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It was reported by one of the early researchers of Civil War veterans in Australia that a physician named Sherwood A. Owens who had served in the American Civil War had migrated to Australia and indications were that he was buried in Australia. Unfortunately, that was not the case, and to clear it up, his story is being made available so others won’t waste their time trying to prove it.

Sherwood A. Owens was born in Kentucky around 1824 and married Lucy J. Thurman in Waco, McLennan County, Texas in 1859. Sherwood and Lucy Owens and family are recorded on the 1860 and 1870 census of McLennan County and he was reported as a physician. He is also shown on census records in 1850 in Cole County, Missouri; in 1860 in McLennan County, Texas; in 1870 in McLennan County, Texas; in 1880 in McLennan County, Texas and in 1900 in Mills County, Texas.

Dr. Sherwood A. Owens of Jefferson City, Missouri and Miss Lucy J. Thurman of Osage County, Missouri were married in Osage County, Missouri on December 3, 1856 by D. J. Marquis, an ordained preacher of the M. E. Church South.

Upon the illegal declaration of war by Lincoln’s Unites States Government against the Southern seceding states, Sherwood A. Owens, his brothers and two cousins, Samuel H. Owens, Dr. Thomas Owens, Eli Watt and Lock Watt all enlisted for service with the Confederacy States of America.

Sherwood A. Owens later enlisted as a Surgeon in the Field & Staff, CS Medical Staff, as a Surgeon in the Confederate States Army. He served with the 2nd Texas Provisional Regiment as a Surgeon and Medical Officer with the 2nd Texas Partisan Rangers, serving in the District of West Louisiana, Trans-Mississippi Department in November 1863. He was on duty in the field with Stones Regiment and his file contains his written request:

Acting Senior Surgeon, Stone's Regiment

2nd Cavalry Brigade, Green's Division

February 25, 1864 

Galveston, Texas

"I ask a leave of absence for 20 days for the following reasons. I have rec'd. letters from home stating that my only child is at this time not expected to live . . . “

He was last seen on the official Muster Rolls on February 24, 1864, being granted leave to return home per his request to visit as his only child who was expected to die and any moment. He had been on duty for fourteen months when he received a pass from Galveston, Texas to return to Houston, Texas.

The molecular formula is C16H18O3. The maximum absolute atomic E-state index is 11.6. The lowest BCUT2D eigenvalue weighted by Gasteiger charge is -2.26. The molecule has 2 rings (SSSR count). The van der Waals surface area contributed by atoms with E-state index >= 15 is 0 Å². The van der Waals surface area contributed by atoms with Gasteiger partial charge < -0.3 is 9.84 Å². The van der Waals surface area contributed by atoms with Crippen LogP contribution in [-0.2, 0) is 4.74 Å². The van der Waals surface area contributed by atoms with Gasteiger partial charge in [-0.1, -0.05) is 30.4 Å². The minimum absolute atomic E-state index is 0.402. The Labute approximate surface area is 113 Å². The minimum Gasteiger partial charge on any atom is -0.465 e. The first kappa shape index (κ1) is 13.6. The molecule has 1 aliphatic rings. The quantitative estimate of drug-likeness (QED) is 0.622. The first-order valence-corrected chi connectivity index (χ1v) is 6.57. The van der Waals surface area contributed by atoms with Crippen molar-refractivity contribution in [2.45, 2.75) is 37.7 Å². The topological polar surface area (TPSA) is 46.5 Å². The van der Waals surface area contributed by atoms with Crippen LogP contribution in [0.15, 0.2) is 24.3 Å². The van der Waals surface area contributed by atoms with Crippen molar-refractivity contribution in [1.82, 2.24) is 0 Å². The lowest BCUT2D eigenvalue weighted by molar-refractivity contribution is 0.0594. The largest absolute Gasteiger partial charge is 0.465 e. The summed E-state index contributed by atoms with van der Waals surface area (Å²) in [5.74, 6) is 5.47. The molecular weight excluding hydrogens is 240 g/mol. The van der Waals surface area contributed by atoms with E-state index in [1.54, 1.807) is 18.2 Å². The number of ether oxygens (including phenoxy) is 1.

The first card in his file notes states, "See personal papers of James S. Pippin, Private, Company A, 2nd Texas Partisan Rangers, Certif. dated Feb 8/64A

Surprisingly, according to military records, he was also listed as a Private in Company "B”, 7th Texas Infantry under the name S. Owens. In addition to being shown on the records of the Texas Compiled Confederate Military Service Records, he was also found in the archives of the South Carolina Department of Archives and History, but he is not shown in the Confederate rosters index under the name of Sherwood Owens, the Generations Civil War database or the Units of the Confederate States Army by Joseph H. Crute, Jr.; which contains no history for this unit.

He apparently at some point did migrate to Australia, as he is said to have practiced medicine in Melbourne, Victoria; but he did not die in Australia.

He apparently returned to the United States, as Dr. Sherwood A. Owens and his wife, Lucy J. Thurman, are buried in the Center City Cemetery in Mills County, Texas. Although 1819 is noted for his birth year, census records indicate he was born in Kentucky in 1824.

Center City Texas is located in the eastern part of Mills County, Texas and is mainly a farming area raising cotton, wheat and corn. Many of the graves in the cemetery can be traced back to its early settlers.

 

Barry Crompton, ACWRTA

Census Records, Missouri and Texas, 1850 - 1900

Center City Cemetery Index, Mills County, Texas

Civil War Databank

Civil War Soldiers Buried in Mills County, Texas

Compiled Service Records of Confederate General and Staff Officers, and

Non-regimental Enlisted Men, M331

Confederate Veteran, magazine, Dec., 1923

George Martin, Texas Regimental Researcher

Index to Compiled Confederate Military Service Records

Mills County---The Way It Was, Hartal Langford Blackwell, 1976

Mitchell Sanders, Mills County, Texas, Researcher

NARS Microcopy #331

Osage County, Missouri Archives

Sharon Ivy, Researcher, Mills County, Texas, Researcher

Shirley Shipman Runnels, Mills County, Texas, Researcher

Sons of Confederate Veterans, Inc, Columbia, Tennessee

South Carolina Department of Archives and History

U.S. National Parks Service, Soldiers and Sailors Database

 

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